Friday, September 17, 2010

Prayer and Medicine

Man, talk about writer's block. Apologies.


Earlier in the year I was asked to help lead a small group study on prayer in medicine which provided much food for thought. Amongst other things we considered trials to assess prayer as a mode of healing. I am sure most are familiar with its premise: does intercessory prayer make a difference to medical or surgical outcomes? The hypothesis? That praying to YHWH of the Bible is associated with better medical outcomes. The results: intercessory prayer leads to improved medical outcomes. The conclusion? That we should pray for patients because they get better quicker.



Really? Far from being encouraged by these sorts of studies I was left a bit cold. It was not necessarily the structure of the trial: many were double-blind trials, the gold standard for clinical experiments. It was not even the premise: that prayer makes a difference to patient outcomes. The sincerity of the Christians involved in the studies to 'prove' God in these atheistic and secular times is touching. It was not even that praying for others is a good thing - clearly it is. No, what I struggled with is the idea that you could 'test' God and a fundamental misunderstanding of prayer.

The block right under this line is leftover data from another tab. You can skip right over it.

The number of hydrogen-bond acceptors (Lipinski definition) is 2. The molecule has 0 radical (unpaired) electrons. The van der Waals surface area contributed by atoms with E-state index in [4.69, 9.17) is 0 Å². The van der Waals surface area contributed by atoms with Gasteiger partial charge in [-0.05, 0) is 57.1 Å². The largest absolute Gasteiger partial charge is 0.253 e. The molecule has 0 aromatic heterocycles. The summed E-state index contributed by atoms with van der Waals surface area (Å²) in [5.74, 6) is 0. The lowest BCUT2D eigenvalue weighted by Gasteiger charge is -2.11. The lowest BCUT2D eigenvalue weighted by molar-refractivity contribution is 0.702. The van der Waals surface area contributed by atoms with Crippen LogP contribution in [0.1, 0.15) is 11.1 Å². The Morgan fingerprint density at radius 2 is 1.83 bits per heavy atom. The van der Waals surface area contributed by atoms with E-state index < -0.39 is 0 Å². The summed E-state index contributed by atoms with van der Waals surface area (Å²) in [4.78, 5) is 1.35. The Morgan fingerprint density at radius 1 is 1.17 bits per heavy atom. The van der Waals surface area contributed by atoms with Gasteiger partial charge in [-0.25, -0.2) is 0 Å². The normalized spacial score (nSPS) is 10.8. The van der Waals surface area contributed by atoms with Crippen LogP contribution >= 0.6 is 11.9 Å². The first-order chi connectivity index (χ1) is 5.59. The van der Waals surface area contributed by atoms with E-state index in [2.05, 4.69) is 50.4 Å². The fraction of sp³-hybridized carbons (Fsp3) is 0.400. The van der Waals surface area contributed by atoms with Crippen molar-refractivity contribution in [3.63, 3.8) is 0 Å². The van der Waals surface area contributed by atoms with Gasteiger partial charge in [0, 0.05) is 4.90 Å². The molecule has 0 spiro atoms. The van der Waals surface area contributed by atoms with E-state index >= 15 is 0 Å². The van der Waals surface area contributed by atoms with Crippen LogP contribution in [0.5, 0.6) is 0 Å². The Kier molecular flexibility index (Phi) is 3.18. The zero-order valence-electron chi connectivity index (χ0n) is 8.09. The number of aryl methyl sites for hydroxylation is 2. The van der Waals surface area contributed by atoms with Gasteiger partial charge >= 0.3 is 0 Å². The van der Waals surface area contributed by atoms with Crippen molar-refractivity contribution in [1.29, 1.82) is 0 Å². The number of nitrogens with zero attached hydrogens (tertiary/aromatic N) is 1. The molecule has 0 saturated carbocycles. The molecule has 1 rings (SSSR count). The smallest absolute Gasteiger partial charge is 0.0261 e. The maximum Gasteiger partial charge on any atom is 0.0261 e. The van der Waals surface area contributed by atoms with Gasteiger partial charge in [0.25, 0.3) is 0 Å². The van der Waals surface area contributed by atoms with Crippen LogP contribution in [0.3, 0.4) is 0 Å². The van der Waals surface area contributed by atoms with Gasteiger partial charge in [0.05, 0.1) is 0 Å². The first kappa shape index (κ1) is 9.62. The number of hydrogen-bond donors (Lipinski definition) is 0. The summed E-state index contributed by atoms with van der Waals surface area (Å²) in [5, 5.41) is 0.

The first trial to look at this found that praying for patients without their knowledge of such prayer taking place was associated with a better outcome following what I presume to be myocardial infarctions. The medical care was the same for all patients. The study found that those who received prayer did better afterwards (Archives of Internal Medicine. 1999; 159:2273-78). However, many methodological problems were raised for this and other subsequent studies and another further study found deleterious outcomes for patients who received prayer without their knowledge (American Heart Journal. 2006; 151:934-42).